what is interesting is the way the filmmaker, tim fehlbaum, choreographed the action.  there is very little onscreen violence.  the survivors are filthy, their hair is greasy, their clothes look like they stink.  they bicker, sulk and resent each other.  their plans are half-assed and go south.  they look and behave like people would under such circumstances.  philip is a sniveling coward.  leonie is a teen with a bit of 'tude.  tom is a little scary.  even marie, whom i developed a crush during the run-time of this flick, beautifully assayed by actor hannah herzsprung, hesitates when she takes action.  i believe they are real people.

then there is the photography.  brilliantly shot in blasted light this film bestows a world irradiated by a mad sun, and dead.  without hope how can our survivors cope?  see this movie and find out.   

Sunday, June 14, 2015


and for today what will you do?

pay attention

Tuesday, June 09, 2015

horatian mantra


Sunday, June 07, 2015


when i got into work friday morning
a co-worker declared she was having
a richard morning
to whit
after dodging psychotic drivers
and hands outstretched from those
living on the street
and that time being short
[i was running late again]
after hearing on NPR
that cavendish bananas
[i have two every morning
for breakfast]
are monocultured and might
be wiped out because of climate change
and disease
that 42% of bee colonies have collapsed
[bees pollinate a lot of our food crops]
that by the time i hit the office i was
severe and feeling mean
our world is in such a bad place
she, my co-worker, meant,
goddamn and fuck it all
it is a good day to be alive
i was forced to agree 

Friday, June 05, 2015

overheard in the dvd aisle at target

she: i don't get it

he: yep

she: are these for people who don't know how to stream movies over the internet?

he: yep

she: my god

if you are not reading guillermo parra's translations of the poetry, and articles about the poetry and the poet, rafael cadenas, please do so.  guillermo's translations are brilliant.  cadenas is a venezuelan poet of major stature.  i don't use the word major lightly.  cadenas is deeply influenced by taoism.  i thank guillermo for translating and posting his translations on his blog.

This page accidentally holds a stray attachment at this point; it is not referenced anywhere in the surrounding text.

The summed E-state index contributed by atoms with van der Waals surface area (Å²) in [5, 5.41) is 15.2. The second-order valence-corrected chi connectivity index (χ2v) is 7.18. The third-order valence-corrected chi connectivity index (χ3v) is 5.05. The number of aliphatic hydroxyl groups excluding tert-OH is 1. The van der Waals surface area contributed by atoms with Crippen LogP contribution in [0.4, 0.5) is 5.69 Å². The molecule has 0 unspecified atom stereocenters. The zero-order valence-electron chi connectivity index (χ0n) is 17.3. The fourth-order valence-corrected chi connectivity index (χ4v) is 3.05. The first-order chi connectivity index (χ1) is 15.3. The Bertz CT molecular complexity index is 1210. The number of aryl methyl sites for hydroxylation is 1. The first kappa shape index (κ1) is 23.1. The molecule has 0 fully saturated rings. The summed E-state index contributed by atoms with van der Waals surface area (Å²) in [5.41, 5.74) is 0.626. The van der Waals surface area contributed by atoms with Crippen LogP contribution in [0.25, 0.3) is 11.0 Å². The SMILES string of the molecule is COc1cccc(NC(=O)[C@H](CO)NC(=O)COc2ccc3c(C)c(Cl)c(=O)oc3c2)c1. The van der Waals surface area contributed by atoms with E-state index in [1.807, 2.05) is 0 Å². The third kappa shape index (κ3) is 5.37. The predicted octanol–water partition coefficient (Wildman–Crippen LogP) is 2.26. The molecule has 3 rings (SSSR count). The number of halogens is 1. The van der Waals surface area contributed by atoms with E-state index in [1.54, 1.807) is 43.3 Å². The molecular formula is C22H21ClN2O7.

click here to read these brilliant poems. 

and check out this video of rafael cadenas reading a couple of poems.

Thursday, June 04, 2015

mad max: fury road [2015]

it was 1979 or 1980 and my brothers and i walked in on a matinee showing of mad max [1979].  i hadn't heard of the movie, nor seen a trailer for it.  but in those pre-vhs, pre-dvd, pre-internet days, there were theaters that programmed four or five movies a day, especially during the summer months.  my brothers and i would be dropped off at a matinee theater in the morning and picked up in the evening.  i sat thru tons of crap films.  some good ones too.  filmmaker george miller's movie about a cop gone rogue against bikers who killed his family and friends in a wild west kind of society tottering on the brink of collapse rocked my world.

then later i saw, again with my family, at the sac 6 drive-in theaters, the road warrior [1981] and i declared it a masterpiece.  i stand by my assessment of this singular visionary movie to this day.  i saw miller's third installment of the mad max franchise on videotape.  i won't speak about that venture but it did try to increase the mythos a bit further into an odd mystical goofiness.  i didn't care for the third pic.